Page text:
digests 776-781

Frank Stajano fms at cam-orl.co.uk
Tue Sep 12 12:22:16 CEST 1995


Thanks for your response on which editions of your comics you consider
original. That's an interesting question -- I wouldn't expect it to be
usual for an author to be first published in a language he doesn't
even read!  By the way, Jerry Siegel, the creator of Superman, wrote a
number of scripts for Italian Disney stories, many of which were
pretty good (while some others were relatively poor, I should add --
but let's only judge an author on his best work, that's my
philosophy!). I would be curious to find out if Siegel could read
Italian. His scripts were illustrated by Italian artists: Scarpa did a
number of these in the '70s, and there are many which I like a lot
like "Zio Paperone e la scorribanda nei secoli", TL 911 (1973) (lit.:
U$ and the ride through centuries); Cavazzano also did some good ones,
I remember "Paperino e la macchina dell'eroismo", TL 878 (1972) (lit.:
DD and the heroism machine). I have no idea if these have ever been
reprinted in the US and, if not, how/whether Siegel could see the
final result of his work.

>it's not until Gladstone prints them that they are
>lettered or colored well

What do you mean? Is Egmont's colour sub-standard?  I've seen
Gladstone's new computer colour, which is nice and, usually,
tastefully applied. How does the Egmont colour compare? Is it just
"flat" instead of 16 million colours? Is it dotty, like the US comics
of not-very-long-ago? Or is it technologically ok but artistically


Thanks for translating "Lustiges Taschenbuch".  You asked how far the
Italian CWD got to, given that the Danish "Jumboboger" is at 170. I
think they must be around issue 220-230. Note that this is the new
monthly series (CWDNS) which restarted from issue 1 in 1977. The
original CWD series (1 to 71) wasn't monthly and ran from 1957 to
1977. Many of the CWDs were then reprinted in the CWDNSs: for a long
while, the odd-numbered CWDNSs were reprints of CWDs, whereas the
even-numbered ones had "new" reprints.  Note that there is no
guarantee that the Danish reprint follows the CWDNS issue by
issue. The LTs I saw which were exact replicas of CWDNS booklets did
not carry the same issue number as the corresponding Italian
originals. So it may be that they intersperse the CWDNS translations
with something else. The Danish edition may well do so too.


See response to Jacob :-)


I agree, Perego's art is ugly. Not only his glue, but his full-length
stories too. He could take beautiful scripts from, say, Rodolfo
Cimino, and turn them into something you wouldn't want to read :-( The
worst thing though is not his glue (you just skip it) or his stories,
but the panels he used to draw to join the episodes of the same story
by someone else!  The longer (>30 pages) stories were normally
published in two or three weekly installments in Topolino; when
reprinted in the CWDs, the editor (curse on him, whoever he was)
thought it was a good idea to pretend that the stories had never been
splitted in the first place, so they consistently removed the opening
page from the 2nd and subsequent installments, butchered the last few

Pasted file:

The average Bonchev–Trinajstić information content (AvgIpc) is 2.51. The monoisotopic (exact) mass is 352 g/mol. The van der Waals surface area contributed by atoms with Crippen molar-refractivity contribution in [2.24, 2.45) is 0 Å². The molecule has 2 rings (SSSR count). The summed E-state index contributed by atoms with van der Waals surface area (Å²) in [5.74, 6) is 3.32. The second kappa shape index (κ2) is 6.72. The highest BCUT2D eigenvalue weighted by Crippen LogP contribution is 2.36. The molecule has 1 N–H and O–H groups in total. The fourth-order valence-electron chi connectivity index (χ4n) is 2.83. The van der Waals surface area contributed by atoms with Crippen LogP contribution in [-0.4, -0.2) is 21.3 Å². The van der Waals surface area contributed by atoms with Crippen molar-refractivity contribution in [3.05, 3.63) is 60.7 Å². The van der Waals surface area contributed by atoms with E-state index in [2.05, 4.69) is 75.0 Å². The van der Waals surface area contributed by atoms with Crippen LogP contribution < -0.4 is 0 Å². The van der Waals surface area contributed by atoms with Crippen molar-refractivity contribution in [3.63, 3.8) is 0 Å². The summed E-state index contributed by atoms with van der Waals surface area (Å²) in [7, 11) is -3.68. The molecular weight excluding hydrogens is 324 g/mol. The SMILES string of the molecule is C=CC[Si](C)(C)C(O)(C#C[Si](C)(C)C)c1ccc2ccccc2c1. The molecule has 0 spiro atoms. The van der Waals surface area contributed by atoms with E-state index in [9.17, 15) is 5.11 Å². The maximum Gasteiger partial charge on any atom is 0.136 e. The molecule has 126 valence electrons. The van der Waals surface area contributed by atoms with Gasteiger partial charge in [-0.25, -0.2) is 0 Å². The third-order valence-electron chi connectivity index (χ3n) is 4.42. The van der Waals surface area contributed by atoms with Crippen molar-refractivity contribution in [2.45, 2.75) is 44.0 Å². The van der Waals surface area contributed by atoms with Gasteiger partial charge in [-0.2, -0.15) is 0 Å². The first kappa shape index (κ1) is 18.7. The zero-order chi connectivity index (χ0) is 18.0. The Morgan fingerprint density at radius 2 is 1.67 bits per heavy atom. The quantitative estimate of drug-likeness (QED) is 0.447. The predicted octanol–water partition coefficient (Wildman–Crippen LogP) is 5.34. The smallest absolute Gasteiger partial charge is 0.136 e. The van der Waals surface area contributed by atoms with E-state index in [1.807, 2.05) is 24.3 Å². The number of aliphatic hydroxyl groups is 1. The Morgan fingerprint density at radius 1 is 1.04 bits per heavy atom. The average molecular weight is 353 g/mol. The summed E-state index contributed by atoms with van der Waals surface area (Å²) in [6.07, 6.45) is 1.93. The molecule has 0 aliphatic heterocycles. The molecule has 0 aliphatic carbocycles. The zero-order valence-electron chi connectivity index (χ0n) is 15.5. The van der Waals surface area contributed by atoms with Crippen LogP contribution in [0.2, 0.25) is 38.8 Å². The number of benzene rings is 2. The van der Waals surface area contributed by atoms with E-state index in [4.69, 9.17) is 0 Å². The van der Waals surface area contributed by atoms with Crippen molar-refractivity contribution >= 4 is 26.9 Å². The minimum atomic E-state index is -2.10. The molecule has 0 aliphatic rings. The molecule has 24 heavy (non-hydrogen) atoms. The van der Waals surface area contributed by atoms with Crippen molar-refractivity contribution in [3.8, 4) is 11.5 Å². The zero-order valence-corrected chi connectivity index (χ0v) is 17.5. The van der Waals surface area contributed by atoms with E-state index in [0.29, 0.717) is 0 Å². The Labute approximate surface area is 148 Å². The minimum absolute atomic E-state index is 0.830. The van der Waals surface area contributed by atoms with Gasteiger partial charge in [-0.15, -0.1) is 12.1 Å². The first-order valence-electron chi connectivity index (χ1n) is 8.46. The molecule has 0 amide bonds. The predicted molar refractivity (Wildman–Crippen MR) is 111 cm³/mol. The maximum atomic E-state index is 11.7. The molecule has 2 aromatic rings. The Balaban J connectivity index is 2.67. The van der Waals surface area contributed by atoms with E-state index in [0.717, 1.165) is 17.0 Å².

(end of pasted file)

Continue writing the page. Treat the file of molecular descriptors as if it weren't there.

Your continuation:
panels of the 1st to n-1th installments and stitched the lot together
with some Perego junk... Arghhh!

Having said all this, I think it's hard to say that Perego is the
worst Disney comics artist ever. There's no lower bound, believe me,
and there are several I consider even worse (Giancarlo Gatti to name

By the way, congratulations for knowing Perego's name -- you do pretty
well for one who said he didn't know much about the Italian Disney
comics universe...


"[the Germans] ... keep all their pocketbooks in print"
What? Do you mean that, say, issue no 126 from 1983 is still reprinted
today so that people can find it in the newsagents? If so, this is a
wonderful and meritorious way to proceed (I wish the Italians did so)
but... how on Earth can the newsagents not run out of shelf space?

About Scarpa: Scarpa himself says he prefers Mickey to Donald, so
there you go! He did write the Legend of Donald Hood, although this is
not what he'll be remembered for.


Thanks for the info on "Cash Flow". Maybe when I have a few more US
comics I'll be able to read it!


You say Marco Rota is "the best Disney Duck artist of all right now"
-- what does the "right now" refer to? He sadly stopped doing Disney
stories when Walt Disney Company Italia took over from Mondadori in
1988... Is he doing new stories for the foreign markets? I knew they
recently agreed to have him do the covers for Zio Paperone, but
nothing more. I'd like to see him do new stuff. Perhaps
Gladstone/Egmont/whoever is reprinting some of his old classics, and
that's what you refer to?  I think Marco Rota is great, and he's the
most Barksian of the Italian artists; but Scarpa has such an
incredible creative and narrative power (look at his Atomino Bip Bip
stories) that I consider him even greater.  Who is "Ferolli"? Off the
top of my head I can't think of any name I know resembling this. Can
you describe the plot of some of his stories, to see if this brings
anything to mind? Or does he work for Egmont _directly_?

"Un guide ` la hauteur" literally means "A guide (who is) up to it". I
don't know the story so I can't say any more nor comment on the
appropriateness. I'll leave that to you and Dave...

      Frank      (Filologo Disneyano)

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